We all know that spending on cybersecurity has been on the rise lately, as everyone from major corporations to military groups ramp up their cyberdefenses. A new study from Kaspersky Lab suggests this could be a good idea, as regular users don't fare so well in spotting some potentially major cyber-threats.
The Kaspersky Lab study was simple enough in nature, asking users to download a copy of The Beatles' hit “Yesterday.” Twenty six percent of respondents went with the “safe” option of a .wma file, while the rest proceeded in less-than-secure directions. Better than a third—34 percent—of users turned to an .exe file, which went under the filename “Beatles_Yesterday.mp3.exe”. Another 14 percent turned to a .scr file, while 26 percent used a .zip option. The problem here is that each of these three file types has the potential to contain malicious content.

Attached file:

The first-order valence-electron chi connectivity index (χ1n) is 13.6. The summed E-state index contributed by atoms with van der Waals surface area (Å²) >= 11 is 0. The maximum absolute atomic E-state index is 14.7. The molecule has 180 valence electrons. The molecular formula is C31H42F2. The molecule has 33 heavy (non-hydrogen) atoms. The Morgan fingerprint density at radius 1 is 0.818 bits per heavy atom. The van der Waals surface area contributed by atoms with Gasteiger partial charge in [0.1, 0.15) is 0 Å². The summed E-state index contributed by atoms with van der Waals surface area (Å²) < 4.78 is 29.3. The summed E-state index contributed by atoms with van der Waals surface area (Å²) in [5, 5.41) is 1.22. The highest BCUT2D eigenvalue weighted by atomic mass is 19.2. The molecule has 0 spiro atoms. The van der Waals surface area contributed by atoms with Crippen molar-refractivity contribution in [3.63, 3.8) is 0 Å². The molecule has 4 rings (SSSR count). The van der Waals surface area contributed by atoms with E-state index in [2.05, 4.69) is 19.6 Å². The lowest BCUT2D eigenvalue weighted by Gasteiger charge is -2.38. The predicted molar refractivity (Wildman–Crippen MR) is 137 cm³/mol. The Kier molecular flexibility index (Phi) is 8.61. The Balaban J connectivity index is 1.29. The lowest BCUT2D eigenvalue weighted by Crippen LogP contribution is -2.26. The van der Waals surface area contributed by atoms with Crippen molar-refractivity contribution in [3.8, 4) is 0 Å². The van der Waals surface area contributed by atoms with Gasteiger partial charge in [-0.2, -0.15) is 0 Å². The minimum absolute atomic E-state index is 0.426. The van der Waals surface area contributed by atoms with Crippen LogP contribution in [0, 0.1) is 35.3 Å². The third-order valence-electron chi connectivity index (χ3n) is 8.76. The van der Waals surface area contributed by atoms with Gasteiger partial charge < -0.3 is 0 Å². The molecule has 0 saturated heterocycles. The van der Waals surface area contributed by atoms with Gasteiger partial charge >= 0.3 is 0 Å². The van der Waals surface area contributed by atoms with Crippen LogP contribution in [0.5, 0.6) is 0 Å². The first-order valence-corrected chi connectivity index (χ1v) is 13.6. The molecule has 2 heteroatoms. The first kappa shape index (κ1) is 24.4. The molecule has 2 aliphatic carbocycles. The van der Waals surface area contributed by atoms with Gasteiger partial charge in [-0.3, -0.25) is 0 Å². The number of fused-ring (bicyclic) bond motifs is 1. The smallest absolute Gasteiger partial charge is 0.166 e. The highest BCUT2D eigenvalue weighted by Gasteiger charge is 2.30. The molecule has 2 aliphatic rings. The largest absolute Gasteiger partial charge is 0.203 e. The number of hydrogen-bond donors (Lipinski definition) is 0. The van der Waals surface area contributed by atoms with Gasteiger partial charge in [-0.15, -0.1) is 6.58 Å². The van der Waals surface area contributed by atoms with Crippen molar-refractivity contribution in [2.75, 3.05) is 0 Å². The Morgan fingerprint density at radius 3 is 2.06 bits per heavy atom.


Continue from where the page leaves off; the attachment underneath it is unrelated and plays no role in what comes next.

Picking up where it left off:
For other types of files and media, the situation didn't improve. Twenty-one percent of users turn to several different online sources for downloading files, which increases the odds of hitting malicious content. Just 24 percent could recognize a genuine webpage as presented against phishing options, and when presented with several options for sites on which to enter data, 58 percent were prepared to input data into a fake.
Kaspersky Lab principal security researcher David Emm compares some parts of the Web to a “dodgy bar” where users wouldn't normally flash their cash, and recommended similar user response. Even Emm, however, acknowledges that this is somewhat futile; cyber-criminals are constantly at work to develop new threats, and what may not look like a threat today may be the most obvious sign of all in a week.
It's easy to mock people for being less than computer-savvy, but when even one of Kaspersky's biggest researchers is noting that anything an average user learns today could be rendered largely invalid by developing events, trying to pin the blame on users here is a tougher sell. Sure, it's seldom a good idea to download .exe files, but many of our standard apps start with these files. Could anyone ever use Mozilla Firefox without downloading an .exe? Some protections are too simple to pass up, however, like looking for the S in https addresses or similar matters.
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